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I think most teachers with even a cursory knowledge of educational technology have heard of Nearpod even if they haven’t had the means or opportunity to make use of it yet. So, it may be late in the game to give an overview of what Nearpod offers, but, for those familiar, I will let you know about all of the new ways they are addressing students’ educational needs. Also, in the past Nearpod seemed like it was ahead of the curve as a platform for classes with 1:1 devices, but now there are ways Nearpod can be utilized in classes with only a few devices or even to help create a blended or flipped classroom.
Nearpod, at its core, is a tool for instruction and assessment. It gives you many options in both those regards, but that is the gist of it. The best part of Nearpod is that it facilitates the ability for teachers to no longer feel tied to the display or chalkboard at front their room. And, though I cringe at the phrases, it is a tool that will take you from ‘sage on the stage’ to ‘guide at the side’. You can display push content and assess your whole class while standing beside the students who most need your attention academically or behaviorally. Nearpod also helps to empower student voices by allowing them to respond without feeling the pressure of the whole class watching them while still being immersive and engaging enough to draw in reluctant students. You can have much control or allow as much independence as you like and give students ownership of their education. This leads to full student participation.
“That freedom it allows and the connection to your students are the reasons why you will want to use Nearpod.”
If you’ve ever made a PowerPoint, slideshow, or presentation document (overhead transparencies for those feeling nostalgic), you already ready to use Nearpod. In fact, you can auto-magically import a PPT, PDF, or PNG file you have already created or downloaded to instantly create a Nearpod presentation. You can decide if each page should be its own slide or you can add multiple documents with each being scrollable on an individual slide. Then you can add a variety of assessments (see below). When you’re ready, just launch a presentation on your interactive display or directly from your tablet. Students can access the presentation from their devices and respond. You will get reports on all the work that they’re doing. Nearpod is an online platform, so internet access is a must. It usually doesn’t use too much bandwidth unless you’re using VR or some high-end video streaming. Even in those cases with a slow network, students will likely reconnect once you move to a less intense slide. You can accomplish all this via the web or inside the Nearpod app on iTunes or Android and check out Nearpod’s complete instructions.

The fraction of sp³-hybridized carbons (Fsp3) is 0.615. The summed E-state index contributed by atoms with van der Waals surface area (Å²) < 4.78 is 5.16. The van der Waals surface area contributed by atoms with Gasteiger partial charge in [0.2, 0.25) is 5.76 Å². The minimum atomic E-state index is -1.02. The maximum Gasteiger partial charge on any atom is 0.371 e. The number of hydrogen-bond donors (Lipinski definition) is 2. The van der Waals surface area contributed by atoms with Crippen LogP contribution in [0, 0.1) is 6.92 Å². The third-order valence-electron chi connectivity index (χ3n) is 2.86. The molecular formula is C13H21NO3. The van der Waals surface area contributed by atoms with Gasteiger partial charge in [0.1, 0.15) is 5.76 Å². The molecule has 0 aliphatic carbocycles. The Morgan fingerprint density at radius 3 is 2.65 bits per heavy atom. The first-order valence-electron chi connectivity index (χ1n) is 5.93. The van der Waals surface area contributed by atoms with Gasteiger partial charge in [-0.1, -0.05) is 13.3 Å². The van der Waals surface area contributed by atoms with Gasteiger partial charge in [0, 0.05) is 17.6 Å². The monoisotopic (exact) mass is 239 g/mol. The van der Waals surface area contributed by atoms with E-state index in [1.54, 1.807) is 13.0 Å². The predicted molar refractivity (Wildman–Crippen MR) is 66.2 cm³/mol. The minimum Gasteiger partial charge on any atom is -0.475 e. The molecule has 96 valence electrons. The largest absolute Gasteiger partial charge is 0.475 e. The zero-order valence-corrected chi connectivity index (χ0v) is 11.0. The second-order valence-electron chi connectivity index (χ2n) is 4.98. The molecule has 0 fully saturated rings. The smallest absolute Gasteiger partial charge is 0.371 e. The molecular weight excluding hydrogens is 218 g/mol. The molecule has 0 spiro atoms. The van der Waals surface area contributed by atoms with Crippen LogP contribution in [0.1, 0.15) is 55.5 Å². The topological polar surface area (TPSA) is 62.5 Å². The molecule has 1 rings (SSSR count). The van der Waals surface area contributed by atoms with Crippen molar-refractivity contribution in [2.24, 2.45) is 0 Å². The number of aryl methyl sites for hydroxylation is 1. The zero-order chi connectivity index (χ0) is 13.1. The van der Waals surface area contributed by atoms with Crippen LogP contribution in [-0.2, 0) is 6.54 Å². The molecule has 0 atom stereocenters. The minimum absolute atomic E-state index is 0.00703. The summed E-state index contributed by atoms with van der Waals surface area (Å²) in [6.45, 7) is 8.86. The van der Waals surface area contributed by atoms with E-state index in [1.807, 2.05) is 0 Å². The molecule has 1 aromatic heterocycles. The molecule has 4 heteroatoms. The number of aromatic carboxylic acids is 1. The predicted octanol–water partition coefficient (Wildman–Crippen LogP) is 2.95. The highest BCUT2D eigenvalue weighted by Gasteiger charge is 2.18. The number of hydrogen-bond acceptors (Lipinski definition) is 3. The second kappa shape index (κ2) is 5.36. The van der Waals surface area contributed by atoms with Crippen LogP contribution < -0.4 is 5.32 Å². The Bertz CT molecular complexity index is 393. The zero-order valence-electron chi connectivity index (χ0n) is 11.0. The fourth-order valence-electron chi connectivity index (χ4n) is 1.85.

So just like every other presentation application, you can add text, images, audio, and video while changing the layout and theme (a new feature). What sets Nearpod apart though is that it links to so many other types of content. That means your students can access information in multiple ways to improve accessibility and deepen their understanding of the content.
- Nearpod VR – This is an easy way to dip your toes into virtual reality learning. There are experiences that take students underwater, to historical sites, outer space, museums, and on college tours. Yes, you can use their headsets, which are pretty good or just have students view directly on their mobile device/tablet. It works on a computer too, but it’s not as neat. It’s powered by 360 cities.
- Nearpod 3D – Students can interact with and manipulate 3-dimensional shapes of animals, planets, buildings, the human body, and more. There are only about 80 options so far, but I expect the selection to continue expanding as it’s still in Beta mode.
- PhET Simulations – I’ve like using these digital interactives for a while to visually explain science concepts. Now you can embed them with your lesson in Nearpod. Using John Travoltage to demonstrate static electricity is hilarious every time.
- Audio/Video – You can add audio & video directly from BBC Worldwide Video, your storage drive (Dropbox, Google Drive, etc.), from your computer, or use the built-in YouTube search. What’s even better is that you have the option, when presenting, to play the video on each student device or your device only if a lack of headphones would drive you nuts.
- Images– You can upload a series of images that can be viewed as a slideshow from drives or with the built-in Google search. You can do the same with PDFs as well.
- Sway – This is Microsoft’s new presentation tool that I really like due to how beautiful it is visually and it’s still quite easy to use. You can put it right into your instruction which allows you even more options because Sway allows for multiple other ways to insert content.